Senate Bill Pushes Craft Training Aid
Legislation being pushed by Sen. Mike Lee (R-Utah) would provide participants in construction apprenticeships and other alternative training programs new access to federal loan programs for post-secondary education.
The Higher Education Reform and Opportunity Act (HERO), introduced on Jan. 9, would allow states to accredit programs that offer degrees, credentials or professional certifications to provide access to federal student loans.
Industry groups are optimistic the bill, if enacted, would expedite opportunities for students to choose industry careers.
The bill, now in the Senate Committee on Health, Education, Labor and Pensions, includes guidelines for state-run accreditation that cover program standards, student graduations, job placements, third-party verifications and federal fund administration, among other areas.
States would have to enter into agreements with the U.S. Secretary of Education to launch accreditation programs, says the bill.
"Today's higher-education system is falling behind on students' increasingly diverse higher-education needs, and the resistance to change stifles the emergence of new education models that can be more effective and affordable," Lee says.The proposed law "does not replace the current accreditation system" to traditional institutions, such as colleges, he adds.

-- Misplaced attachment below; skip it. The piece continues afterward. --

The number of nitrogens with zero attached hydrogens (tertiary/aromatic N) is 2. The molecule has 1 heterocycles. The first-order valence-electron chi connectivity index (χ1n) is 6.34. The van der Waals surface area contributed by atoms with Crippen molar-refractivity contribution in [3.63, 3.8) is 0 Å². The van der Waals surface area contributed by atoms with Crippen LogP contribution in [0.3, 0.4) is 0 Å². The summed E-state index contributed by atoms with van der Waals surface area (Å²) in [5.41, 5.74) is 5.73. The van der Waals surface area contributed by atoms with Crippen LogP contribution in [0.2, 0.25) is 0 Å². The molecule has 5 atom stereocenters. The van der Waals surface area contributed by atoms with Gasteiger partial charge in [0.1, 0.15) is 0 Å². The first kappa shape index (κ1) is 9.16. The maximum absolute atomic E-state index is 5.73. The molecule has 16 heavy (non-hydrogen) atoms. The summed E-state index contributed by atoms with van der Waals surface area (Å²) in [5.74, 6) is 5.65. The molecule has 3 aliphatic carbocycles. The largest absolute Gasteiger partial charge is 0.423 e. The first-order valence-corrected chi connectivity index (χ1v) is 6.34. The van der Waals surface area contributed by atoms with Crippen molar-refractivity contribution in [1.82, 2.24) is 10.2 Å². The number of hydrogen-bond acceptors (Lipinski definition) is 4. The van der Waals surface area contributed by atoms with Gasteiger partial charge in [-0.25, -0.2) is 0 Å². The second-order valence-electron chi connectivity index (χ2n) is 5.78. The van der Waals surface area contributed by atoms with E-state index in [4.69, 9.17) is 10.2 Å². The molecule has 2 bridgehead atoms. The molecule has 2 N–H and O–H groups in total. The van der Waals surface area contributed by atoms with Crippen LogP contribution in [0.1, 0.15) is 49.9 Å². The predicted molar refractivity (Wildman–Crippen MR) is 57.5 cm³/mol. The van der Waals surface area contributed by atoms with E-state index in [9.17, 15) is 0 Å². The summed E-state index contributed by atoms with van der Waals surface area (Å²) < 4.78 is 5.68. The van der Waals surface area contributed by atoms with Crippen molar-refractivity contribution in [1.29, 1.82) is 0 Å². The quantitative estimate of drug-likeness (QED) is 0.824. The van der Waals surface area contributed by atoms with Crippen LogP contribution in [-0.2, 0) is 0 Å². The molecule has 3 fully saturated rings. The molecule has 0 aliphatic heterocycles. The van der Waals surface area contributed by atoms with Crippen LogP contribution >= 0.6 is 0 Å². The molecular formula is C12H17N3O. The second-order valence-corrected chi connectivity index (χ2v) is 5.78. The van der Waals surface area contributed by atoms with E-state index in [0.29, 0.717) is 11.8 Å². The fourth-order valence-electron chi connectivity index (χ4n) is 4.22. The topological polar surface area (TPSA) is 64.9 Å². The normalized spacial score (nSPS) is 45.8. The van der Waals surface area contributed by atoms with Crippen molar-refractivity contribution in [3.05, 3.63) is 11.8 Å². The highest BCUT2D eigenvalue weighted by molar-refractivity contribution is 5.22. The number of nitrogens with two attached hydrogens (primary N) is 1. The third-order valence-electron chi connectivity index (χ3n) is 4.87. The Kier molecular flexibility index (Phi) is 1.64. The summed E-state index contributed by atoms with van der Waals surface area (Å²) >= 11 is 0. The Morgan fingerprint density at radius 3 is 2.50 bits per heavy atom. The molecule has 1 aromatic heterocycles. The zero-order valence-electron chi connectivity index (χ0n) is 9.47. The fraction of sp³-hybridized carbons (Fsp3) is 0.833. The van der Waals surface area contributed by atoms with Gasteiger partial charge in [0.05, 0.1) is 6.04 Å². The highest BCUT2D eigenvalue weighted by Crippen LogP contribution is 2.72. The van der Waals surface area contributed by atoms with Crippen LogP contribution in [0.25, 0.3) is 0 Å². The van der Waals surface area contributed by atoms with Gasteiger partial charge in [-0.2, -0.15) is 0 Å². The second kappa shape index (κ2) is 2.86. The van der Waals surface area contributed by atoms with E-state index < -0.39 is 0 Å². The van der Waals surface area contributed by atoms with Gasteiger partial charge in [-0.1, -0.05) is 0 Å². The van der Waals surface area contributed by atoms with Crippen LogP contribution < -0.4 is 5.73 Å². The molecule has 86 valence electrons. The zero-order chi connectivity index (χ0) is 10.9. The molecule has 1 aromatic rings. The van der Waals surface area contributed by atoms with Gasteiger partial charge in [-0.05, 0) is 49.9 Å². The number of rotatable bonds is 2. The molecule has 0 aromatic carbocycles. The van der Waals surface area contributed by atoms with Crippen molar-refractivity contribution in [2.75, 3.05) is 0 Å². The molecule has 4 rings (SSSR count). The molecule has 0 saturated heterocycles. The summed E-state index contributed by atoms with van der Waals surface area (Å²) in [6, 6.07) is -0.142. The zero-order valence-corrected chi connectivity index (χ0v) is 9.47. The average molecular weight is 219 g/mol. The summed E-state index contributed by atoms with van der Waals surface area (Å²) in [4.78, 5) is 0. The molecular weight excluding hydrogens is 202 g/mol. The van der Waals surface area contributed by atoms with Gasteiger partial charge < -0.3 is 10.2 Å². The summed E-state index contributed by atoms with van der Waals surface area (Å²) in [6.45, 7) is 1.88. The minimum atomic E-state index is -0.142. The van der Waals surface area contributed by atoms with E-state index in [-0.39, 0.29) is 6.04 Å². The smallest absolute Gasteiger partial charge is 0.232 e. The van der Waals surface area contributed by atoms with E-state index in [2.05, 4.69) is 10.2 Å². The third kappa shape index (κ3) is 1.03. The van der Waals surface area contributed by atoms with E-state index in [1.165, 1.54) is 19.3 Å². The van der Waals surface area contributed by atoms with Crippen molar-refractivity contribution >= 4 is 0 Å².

Students now are eligible for loans under Title IV of the Higher Education Act only if they attend U.S.-accredited schools.
"Every state is different. West Virginia might want programs for mining, Kentucky for crane operators and assembly," says Michael Spilsbury, craft training committee chair for the Associated Builders and Contractors' Washington, D.C., chapter.
"Local people need control of their own economies." He adds, "Learning a trade craft offers excellent pay and the opportunity to work in the industry immediately. There are blue-collar jobs now paying more than white collar, and people should understand that."
But a spokesman for the Building Trades says the group has concerns about the bill's approach.
"Apprenticeship programs today are supervised by state and federal labor agencies that register them in accordance with the National Apprenticeship Act. This system provides for the supervision of a person learning a skilled craft, both in the classroom and on the job, by instructors who are themselves skilled workers and employers. And it works well precisely because the people who are skilled in the craft are the ones conducting the training and education, which is not solely confined to an academic setting," he says.
He adds: "Our fear is that this bill would undermine essential protections and quality training that work to prevent exploitation in an industry like construction, and that transferring this very practical training to an academic accreditation environment would undermine the integrity of an apprentice training system that heretofore has worked very well."